Woman with days to live is saved thanks to the box that mimics the human body


Helen Rawlinson was lying in her hospital bed, hours after death, writing farewell letters to her family.

Beside him, the fiance Darryl Flynn held her hand, not wanting to give up hope.

At only 29 years of age and waiting for a second liver transplant, the brave Helen seemed to have no chance of living.

Because of her medical history and fear that her body would reject a new liver, it was well below the list of priorities for the healthiest transplant organs available – usually from donors who were in life support.

And she was so ill that she was given little chance of a "lower quality" donation after the liver with circulatory death (DCD) – probably damaged by lack of blood circulation after death from heart or lung failure.

But, almost miraculously, Helen was about to receive the best gift of her life.

A liver wrapped in a box.

While he was dying, his consultant liver specialist at St James's University Hospital in Leeds decided to launch one last set of data.

Magdy Attia was involved in clinical trials with the American company TransMedics, which built a pioneering Body Care System machine that mimicked the conditions of the human body, keeping a donated liver healthy and "alive" with blood flowing through it.

Attia told the company Helen's situation and surprisingly they agreed to send the box – still in the process of trial in Massachusetts – on a 3,500-mile journey to Britain in case a donor could be found.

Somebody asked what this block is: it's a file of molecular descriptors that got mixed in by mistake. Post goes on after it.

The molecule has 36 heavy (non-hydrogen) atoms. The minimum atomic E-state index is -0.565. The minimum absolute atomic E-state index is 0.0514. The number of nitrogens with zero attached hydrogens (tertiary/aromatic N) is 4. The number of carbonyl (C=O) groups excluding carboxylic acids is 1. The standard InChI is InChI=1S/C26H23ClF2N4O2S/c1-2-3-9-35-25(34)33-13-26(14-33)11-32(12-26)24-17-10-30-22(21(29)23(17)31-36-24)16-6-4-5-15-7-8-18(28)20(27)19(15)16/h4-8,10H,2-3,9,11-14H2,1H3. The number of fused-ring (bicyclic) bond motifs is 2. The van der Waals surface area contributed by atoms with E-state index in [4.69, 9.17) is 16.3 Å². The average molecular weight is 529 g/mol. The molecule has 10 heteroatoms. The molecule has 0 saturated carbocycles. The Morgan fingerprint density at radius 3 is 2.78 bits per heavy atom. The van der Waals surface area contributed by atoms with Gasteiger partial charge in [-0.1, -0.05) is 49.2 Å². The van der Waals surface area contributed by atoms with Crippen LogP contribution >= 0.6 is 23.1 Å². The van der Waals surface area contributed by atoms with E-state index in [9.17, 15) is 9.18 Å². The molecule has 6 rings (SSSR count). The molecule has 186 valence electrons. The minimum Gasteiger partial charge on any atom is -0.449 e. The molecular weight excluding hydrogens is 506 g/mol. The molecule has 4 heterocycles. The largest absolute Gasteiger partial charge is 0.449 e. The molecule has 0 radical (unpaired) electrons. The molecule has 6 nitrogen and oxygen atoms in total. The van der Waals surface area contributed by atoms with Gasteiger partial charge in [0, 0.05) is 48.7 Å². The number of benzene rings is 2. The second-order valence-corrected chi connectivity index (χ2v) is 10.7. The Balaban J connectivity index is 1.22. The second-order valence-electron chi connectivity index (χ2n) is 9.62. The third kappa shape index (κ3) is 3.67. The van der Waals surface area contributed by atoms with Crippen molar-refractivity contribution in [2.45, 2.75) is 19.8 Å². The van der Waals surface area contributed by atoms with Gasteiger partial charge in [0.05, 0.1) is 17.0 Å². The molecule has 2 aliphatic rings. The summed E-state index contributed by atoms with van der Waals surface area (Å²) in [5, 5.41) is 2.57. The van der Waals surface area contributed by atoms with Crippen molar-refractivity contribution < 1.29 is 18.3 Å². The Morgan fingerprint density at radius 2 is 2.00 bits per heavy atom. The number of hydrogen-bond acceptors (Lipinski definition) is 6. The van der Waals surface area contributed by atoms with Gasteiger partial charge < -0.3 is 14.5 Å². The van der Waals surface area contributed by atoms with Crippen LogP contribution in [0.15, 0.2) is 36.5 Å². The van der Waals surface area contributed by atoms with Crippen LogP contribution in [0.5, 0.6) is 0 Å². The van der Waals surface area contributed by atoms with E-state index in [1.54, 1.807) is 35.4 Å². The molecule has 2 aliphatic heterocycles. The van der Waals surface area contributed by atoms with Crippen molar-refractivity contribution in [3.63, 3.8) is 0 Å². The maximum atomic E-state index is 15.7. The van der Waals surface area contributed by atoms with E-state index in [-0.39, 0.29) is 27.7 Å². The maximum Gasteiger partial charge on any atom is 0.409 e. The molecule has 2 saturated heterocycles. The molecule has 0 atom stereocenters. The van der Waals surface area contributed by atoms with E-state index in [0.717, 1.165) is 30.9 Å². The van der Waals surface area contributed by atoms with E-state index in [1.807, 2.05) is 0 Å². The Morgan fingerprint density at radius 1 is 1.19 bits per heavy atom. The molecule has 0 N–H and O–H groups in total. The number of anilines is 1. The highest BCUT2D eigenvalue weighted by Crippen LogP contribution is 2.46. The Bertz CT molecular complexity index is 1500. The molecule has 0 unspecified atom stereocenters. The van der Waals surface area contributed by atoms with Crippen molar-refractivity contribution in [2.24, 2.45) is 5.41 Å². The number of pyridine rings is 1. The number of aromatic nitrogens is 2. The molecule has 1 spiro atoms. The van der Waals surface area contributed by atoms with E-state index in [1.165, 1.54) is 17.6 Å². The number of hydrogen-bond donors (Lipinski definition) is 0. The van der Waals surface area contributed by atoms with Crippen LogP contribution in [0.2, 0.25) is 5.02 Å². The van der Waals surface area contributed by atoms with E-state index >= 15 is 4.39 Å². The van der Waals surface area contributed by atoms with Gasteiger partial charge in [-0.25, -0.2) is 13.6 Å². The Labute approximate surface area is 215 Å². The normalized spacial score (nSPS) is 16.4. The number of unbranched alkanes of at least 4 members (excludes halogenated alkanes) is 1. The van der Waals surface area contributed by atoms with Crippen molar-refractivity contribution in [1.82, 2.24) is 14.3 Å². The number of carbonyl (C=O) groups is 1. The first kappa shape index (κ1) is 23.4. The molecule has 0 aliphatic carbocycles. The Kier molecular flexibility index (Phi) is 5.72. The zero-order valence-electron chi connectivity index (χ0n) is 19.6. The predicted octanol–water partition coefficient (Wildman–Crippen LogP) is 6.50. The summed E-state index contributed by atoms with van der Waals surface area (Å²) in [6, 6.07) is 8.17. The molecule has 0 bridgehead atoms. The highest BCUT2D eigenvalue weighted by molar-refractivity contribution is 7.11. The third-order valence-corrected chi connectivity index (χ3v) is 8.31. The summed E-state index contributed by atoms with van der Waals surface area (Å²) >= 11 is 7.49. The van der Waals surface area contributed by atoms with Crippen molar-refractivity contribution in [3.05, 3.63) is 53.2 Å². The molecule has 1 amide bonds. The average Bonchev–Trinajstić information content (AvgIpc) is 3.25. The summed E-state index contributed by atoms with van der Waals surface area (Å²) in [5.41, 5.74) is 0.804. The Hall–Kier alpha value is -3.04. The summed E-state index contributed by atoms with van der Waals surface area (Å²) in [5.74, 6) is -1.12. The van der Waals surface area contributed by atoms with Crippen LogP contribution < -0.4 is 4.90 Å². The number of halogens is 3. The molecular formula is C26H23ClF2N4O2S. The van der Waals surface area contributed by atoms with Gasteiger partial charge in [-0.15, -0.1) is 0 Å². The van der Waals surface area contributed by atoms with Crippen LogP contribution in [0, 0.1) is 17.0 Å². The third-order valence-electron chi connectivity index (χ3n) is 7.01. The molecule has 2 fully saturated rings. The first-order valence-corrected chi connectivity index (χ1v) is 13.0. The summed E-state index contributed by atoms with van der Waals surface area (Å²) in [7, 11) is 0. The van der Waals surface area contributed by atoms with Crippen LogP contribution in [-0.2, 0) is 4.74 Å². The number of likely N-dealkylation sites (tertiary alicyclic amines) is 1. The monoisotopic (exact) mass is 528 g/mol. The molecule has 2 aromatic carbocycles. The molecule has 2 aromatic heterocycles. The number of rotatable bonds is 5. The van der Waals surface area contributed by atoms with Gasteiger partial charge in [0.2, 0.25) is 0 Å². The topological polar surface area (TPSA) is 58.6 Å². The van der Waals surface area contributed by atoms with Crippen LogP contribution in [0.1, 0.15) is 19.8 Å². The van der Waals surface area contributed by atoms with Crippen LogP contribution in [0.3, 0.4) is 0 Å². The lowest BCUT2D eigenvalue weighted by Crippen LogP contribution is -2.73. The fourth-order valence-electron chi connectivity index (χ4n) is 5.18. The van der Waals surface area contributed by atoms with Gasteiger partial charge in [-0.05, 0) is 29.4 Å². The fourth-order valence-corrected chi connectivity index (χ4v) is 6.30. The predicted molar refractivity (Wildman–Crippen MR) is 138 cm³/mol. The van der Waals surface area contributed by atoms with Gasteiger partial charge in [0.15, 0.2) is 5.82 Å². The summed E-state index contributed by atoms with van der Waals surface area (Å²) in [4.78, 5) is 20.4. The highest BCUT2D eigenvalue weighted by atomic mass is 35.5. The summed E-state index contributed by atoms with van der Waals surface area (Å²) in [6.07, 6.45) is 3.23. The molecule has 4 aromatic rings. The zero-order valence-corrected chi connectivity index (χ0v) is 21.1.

Crucially it also meant that any liver DCD inside could be thoroughly tested by doctors before the operation to ensure that it was feasible.

With little hope of a new liver and time running out, Helen's consultant contacted a doctor in the United States, who was testing a new device that keeps the donated organs healthy.

Surprisingly, doctors in Massachusetts have agreed to ship one of the devices to the UK.

While all this was being quietly organized, Professor Helen of Lancaster was preparing for death after years of fighting autoimmune hepatitis – a condition in which the immune system attacks the liver.

After falling ill in 2008, she was placed on the emergency transplant list and a match was found within a week. "It took me a year to recover properly from the operation," she says, "My body seemed to be broken."

Helen lived normally until 2016, when her liver was attacked again. She was also diagnosed with a heart defect that needed an op to insert a stent.